Mar 21, 2016 | By Benedict

Crowd4Africa, a charitable organization based in Rome, Italy, is looking to raise €22,900 ($25,800) to provide 3D printing “mini factories” for two hospitals in Africa, one in Uganda and one in Congo. The mini factories will include equipment for turning plastic waste into 3D printing filament.

Renato Regianni, a student at Rome’s Massimiliano Massimo Institute, has been keeping a close eye on global medical and technological developments for several years. A few months ago, Regianni started corresponding with Caritas, a Catholic charity operating in a number of countries around the world, which informed the student of an important problem faced by several hospitals in Africa: a lack of spare parts for crucial machines and systems, which in some cases has forced entire hospitals to temporarily close down while staff try to obtain a replacement part. Thinking about this problem, Regianni and a group of friends realized that 3D printing could provide the perfect solution both to this problem and to the problem of expensive and hard-to-find prostheses.

Crowd4Africa, the organization of which Regianni is a member, consists of fifteen students aged 15-17 from the Massimiliano Massimo Institute, working with 20 volunteers from the industrial, academic, and healthcare industries and receiving additional help from 69 children and 40 parents from Making 3D Printers, a course teaching students aged 8-15 how to design and build their own 3D printer. The organization’s latest project has two key objectives: to enable two African hospitals to produce replacement plastic parts for machinery, and to enable them to 3D print affordable prostheses for patients.

According to the World Health Organization (WHO), only 2% of the 20 million people who require prostheses receive the necessary help for their condition. To maximize the benefits to those in need, the United Nations (UN) recommends that prostheses be manufactured in the area where they are to be distributed, reducing the cost of each prosthetic device from $300 to less than $10, as well as greatly reducing waiting time for patients.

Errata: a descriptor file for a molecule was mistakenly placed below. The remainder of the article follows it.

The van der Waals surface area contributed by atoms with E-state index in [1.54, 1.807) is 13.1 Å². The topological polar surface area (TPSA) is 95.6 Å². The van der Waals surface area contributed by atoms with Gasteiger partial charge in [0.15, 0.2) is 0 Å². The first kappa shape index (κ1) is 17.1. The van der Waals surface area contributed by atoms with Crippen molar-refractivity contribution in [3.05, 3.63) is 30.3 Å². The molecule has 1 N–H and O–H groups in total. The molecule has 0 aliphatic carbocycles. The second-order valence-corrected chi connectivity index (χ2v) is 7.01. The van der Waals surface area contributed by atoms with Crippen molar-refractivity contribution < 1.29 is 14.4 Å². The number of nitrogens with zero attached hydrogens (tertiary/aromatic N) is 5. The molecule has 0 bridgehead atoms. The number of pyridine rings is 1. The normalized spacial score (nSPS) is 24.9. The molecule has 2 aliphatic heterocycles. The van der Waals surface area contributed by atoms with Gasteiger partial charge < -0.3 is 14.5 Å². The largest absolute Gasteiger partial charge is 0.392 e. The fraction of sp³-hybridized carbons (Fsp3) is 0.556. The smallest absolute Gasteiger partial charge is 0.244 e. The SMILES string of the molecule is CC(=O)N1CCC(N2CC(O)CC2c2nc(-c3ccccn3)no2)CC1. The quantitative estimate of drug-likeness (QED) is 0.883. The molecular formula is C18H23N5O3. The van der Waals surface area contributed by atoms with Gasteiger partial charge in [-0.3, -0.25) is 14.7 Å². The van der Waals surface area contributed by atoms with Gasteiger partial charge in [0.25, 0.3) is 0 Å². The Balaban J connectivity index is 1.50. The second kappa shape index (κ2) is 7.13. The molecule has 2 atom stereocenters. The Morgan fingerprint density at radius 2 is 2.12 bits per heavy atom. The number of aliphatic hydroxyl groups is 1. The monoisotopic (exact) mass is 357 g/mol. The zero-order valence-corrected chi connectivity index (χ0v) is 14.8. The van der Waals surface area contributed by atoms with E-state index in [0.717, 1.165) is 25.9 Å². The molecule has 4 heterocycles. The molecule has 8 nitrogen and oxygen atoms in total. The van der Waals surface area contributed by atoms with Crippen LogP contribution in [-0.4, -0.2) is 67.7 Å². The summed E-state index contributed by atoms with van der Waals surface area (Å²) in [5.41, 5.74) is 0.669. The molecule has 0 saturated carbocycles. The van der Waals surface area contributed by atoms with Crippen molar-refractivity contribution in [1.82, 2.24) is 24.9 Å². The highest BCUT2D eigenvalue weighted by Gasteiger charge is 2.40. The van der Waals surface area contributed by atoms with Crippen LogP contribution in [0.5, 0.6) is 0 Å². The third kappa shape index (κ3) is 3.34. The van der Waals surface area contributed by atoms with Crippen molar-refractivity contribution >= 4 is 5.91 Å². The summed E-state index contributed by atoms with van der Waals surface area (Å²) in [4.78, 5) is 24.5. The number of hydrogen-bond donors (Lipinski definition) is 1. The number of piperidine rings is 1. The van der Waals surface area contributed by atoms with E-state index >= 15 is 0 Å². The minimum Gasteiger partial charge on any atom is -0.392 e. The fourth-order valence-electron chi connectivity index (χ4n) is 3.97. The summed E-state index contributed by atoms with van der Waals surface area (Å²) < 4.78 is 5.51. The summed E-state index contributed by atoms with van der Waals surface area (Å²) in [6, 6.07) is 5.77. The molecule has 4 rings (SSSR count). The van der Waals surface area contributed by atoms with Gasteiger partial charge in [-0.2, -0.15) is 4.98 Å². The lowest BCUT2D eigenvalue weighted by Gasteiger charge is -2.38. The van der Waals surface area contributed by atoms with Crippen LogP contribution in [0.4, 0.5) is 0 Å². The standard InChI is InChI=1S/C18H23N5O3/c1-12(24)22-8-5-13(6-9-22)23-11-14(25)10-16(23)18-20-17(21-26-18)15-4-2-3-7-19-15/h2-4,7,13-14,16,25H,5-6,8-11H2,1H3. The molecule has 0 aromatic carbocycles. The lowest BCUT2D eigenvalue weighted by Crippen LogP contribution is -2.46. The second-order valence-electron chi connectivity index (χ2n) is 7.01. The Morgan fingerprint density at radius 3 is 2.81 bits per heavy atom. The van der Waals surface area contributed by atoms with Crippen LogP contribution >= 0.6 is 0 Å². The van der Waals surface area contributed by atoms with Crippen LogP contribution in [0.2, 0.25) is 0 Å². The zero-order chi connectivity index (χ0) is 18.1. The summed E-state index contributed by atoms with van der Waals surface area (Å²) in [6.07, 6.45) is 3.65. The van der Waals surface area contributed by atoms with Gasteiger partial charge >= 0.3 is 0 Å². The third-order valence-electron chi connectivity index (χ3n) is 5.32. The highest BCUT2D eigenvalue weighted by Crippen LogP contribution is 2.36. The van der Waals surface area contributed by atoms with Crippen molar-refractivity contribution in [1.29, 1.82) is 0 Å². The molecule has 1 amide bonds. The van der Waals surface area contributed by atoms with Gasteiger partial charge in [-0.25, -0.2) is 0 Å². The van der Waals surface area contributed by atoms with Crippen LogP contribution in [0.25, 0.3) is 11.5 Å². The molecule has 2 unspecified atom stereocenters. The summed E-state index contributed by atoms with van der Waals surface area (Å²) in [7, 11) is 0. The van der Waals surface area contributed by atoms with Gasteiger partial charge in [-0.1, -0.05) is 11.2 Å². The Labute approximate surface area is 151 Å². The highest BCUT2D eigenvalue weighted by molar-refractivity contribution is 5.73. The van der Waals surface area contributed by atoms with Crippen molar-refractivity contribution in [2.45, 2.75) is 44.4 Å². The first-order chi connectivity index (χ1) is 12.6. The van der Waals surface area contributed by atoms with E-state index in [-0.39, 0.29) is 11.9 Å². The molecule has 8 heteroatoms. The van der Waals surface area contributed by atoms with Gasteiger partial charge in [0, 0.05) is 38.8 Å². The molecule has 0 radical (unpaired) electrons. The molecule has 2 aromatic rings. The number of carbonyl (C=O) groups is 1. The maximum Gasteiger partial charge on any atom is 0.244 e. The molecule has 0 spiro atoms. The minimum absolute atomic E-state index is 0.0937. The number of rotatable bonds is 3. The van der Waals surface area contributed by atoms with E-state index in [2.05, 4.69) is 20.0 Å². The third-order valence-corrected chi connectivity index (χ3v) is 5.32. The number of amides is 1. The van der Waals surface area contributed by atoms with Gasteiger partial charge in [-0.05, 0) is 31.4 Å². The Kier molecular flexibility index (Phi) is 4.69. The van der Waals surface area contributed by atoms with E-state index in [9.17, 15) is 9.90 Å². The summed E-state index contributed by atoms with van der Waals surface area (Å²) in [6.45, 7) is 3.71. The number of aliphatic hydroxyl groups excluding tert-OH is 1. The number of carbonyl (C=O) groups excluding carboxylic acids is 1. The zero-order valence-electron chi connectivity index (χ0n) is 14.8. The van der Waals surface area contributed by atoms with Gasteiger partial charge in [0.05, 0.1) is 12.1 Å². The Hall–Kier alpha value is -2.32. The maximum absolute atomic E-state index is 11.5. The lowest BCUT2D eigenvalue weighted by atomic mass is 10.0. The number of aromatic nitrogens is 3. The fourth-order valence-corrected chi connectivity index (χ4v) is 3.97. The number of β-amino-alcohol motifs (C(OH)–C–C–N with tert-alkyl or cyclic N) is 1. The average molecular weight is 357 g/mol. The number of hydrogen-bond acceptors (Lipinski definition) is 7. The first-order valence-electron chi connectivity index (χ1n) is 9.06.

With this information in mind, Crowd4Africa is looking to set up a 3D printing mini factory in Lacor Hospital, Uganda, and the Caritas Centre of Kenge, Congo. Each 3D printing mini factory will consist of a Filamaker mini XXL Shredder (€699) for converting plastic waste into pellets, a Noztek Pro extruder (€1,930) for turning those pellets into filament, a 3D Systems Sense 3D scanner (€442) for obtaining data for prostheses, an EWE Olympia 3D printer (€5,978), 2x smaller 3Drag Futura Electronics 3D printers with CNC mill adapter kits ($900), and several other tools and accessories.

In order to fund the two 3D printer mini factories, Crowd4Africa must raise €22,900. With 22 days of its Eppela campaign still left to run, the organization has already collected almost €15,000, putting it on course to smash its target and deliver its vital 3D printing equipment to both hospitals. Various incentives are offered to backers of the campaign, such as the chance to be a guest at one of the organization’s laboratories to assist the 3D printing of a prosthesis from plastic caps (€1,000).

Lacor Hospital is the biggest non-profit facility in Uganda, helping more than a quarter of a million people every year, while the Kenge Caritas Centre in Congo employs only one physician, Dr Chiara Castellani, for 150,000 people across 5,000 square kilometers. Both facilities could benefit greatly from the assistance of 3D printing equipment, and Crowd4Africa will be giving a big final push over the next few weeks to ensure that it meets its target.

 

 

Posted in 3D Printing Application

 

 

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